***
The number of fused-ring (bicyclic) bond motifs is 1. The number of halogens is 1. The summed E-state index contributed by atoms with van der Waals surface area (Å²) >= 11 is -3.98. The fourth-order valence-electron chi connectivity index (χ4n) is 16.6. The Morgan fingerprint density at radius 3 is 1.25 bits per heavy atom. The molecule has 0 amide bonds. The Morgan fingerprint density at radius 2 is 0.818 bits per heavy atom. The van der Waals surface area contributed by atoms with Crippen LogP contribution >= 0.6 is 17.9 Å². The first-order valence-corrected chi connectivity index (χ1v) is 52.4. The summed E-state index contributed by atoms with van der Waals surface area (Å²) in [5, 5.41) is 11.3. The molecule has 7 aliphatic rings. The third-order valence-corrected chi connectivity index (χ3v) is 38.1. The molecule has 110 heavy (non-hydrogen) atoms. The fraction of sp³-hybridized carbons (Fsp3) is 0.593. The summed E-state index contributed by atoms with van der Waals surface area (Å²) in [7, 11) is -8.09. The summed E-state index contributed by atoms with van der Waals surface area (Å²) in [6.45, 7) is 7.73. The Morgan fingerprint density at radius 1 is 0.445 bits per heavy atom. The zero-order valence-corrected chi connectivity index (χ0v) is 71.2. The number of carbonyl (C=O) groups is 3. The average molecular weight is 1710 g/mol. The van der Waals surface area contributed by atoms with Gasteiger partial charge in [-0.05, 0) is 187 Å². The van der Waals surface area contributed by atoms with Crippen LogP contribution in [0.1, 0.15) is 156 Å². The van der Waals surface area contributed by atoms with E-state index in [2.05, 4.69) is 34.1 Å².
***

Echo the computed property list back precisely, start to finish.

The number of fused-ring (bicyclic) bond motifs is 1. The number of halogens is 1. The summed E-state index contributed by atoms with van der Waals surface area (Å²) >= 11 is -3.98. The fourth-order valence-electron chi connectivity index (χ4n) is 16.6. The Morgan fingerprint density at radius 3 is 1.25 bits per heavy atom. The molecule has 0 amide bonds. The Morgan fingerprint density at radius 2 is 0.818 bits per heavy atom. The van der Waals surface area contributed by atoms with Crippen LogP contribution >= 0.6 is 17.9 Å². The first-order valence-corrected chi connectivity index (χ1v) is 52.4. The summed E-state index contributed by atoms with van der Waals surface area (Å²) in [5, 5.41) is 11.3. The molecule has 7 aliphatic rings. The third-order valence-corrected chi connectivity index (χ3v) is 38.1. The molecule has 110 heavy (non-hydrogen) atoms. The fraction of sp³-hybridized carbons (Fsp3) is 0.593. The summed E-state index contributed by atoms with van der Waals surface area (Å²) in [7, 11) is -8.09. The summed E-state index contributed by atoms with van der Waals surface area (Å²) in [6.45, 7) is 7.73. The Morgan fingerprint density at radius 1 is 0.445 bits per heavy atom. The zero-order valence-corrected chi connectivity index (χ0v) is 71.2. The number of carbonyl (C=O) groups is 3. The average molecular weight is 1710 g/mol. The van der Waals surface area contributed by atoms with Gasteiger partial charge in [-0.05, 0) is 187 Å². The van der Waals surface area contributed by atoms with Crippen LogP contribution in [0.1, 0.15) is 156 Å². The van der Waals surface area contributed by atoms with E-state index in [2.05, 4.69) is 34.1 Å².